At just over $130 a barrel, the price of crude oil has doubled in around a year. In order
to safeguard the state budget, President Susilo Bambang Yudhoyono signalled early
this month that the government will cut fuel subsidy.
-International Herald Tribune, 23 May 2008
(a) Account for the recent sharp increase in the world price of oil. [12]

(b) Discuss how a reduction in the fuel subsidy would impact Indonesians. [13]

Part (a)
There are both demand and supply factors to account for the increase in the world price of oil.
The nature of oil contributes to explaining the massive increase in the price.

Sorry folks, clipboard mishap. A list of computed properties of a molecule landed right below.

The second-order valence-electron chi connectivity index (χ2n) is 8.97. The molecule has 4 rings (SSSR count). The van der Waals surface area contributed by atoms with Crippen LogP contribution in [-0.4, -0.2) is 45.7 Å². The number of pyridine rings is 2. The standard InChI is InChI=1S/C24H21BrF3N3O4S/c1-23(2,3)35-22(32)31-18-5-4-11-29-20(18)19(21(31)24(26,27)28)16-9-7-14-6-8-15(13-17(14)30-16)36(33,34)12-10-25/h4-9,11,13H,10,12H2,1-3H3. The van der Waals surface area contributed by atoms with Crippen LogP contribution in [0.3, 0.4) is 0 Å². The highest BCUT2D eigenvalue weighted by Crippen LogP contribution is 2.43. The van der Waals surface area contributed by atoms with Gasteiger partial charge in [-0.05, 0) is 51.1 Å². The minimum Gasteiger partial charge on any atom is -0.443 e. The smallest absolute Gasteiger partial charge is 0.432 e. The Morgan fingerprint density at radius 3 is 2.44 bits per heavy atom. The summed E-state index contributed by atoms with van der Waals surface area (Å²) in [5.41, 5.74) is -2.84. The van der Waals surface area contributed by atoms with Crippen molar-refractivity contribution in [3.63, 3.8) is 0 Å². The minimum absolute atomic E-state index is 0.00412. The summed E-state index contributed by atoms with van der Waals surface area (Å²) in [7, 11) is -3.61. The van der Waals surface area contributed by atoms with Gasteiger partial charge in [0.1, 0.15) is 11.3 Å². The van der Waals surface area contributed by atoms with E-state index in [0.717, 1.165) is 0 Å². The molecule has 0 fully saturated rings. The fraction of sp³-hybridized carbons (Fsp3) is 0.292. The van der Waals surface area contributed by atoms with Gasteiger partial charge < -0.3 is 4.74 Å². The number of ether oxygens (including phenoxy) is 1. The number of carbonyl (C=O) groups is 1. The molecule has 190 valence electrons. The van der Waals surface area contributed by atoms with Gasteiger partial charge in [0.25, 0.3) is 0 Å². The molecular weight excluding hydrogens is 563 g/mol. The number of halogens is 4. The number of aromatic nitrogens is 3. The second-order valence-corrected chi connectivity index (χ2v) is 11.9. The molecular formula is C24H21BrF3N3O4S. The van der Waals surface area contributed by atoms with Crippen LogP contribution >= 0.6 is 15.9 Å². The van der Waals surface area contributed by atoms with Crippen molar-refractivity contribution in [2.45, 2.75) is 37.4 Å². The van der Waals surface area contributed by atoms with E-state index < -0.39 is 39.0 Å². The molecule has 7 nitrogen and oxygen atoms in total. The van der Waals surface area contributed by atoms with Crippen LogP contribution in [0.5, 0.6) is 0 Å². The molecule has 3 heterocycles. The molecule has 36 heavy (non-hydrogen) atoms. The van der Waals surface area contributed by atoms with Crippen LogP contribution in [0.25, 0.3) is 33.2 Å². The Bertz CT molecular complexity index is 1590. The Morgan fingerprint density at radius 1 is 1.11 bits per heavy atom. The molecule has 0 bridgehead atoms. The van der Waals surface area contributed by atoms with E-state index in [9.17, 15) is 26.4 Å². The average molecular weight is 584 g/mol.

Demand factors
Global economic expansion
Rising industrialisation
Speculation

Supply factors
OPEC strategy of increasing supply
Supply disruptions due to political uncertainties and natural disasters

The phenomenal increase in the price of oil within a year implies that the increase in demand
is likely to be greater than the any increase in supply. [Illustration]

The sharp increase in price can be accounted for by the inelastic demand and supply of oil.
Highly inelastic demand for oil- There are few substitutes as the alternatives are hard to
store and do not lend themselves easily to use in vehicles. The lack of close
substitutes results in a highly inelastic demand for oil.
Highly inelastic supply of oil -A long time is required for oil fields exploration and
building of oil platforms.
[Illustration of increase in an inelastic demand against an elastic vs an inelastic supply curve.]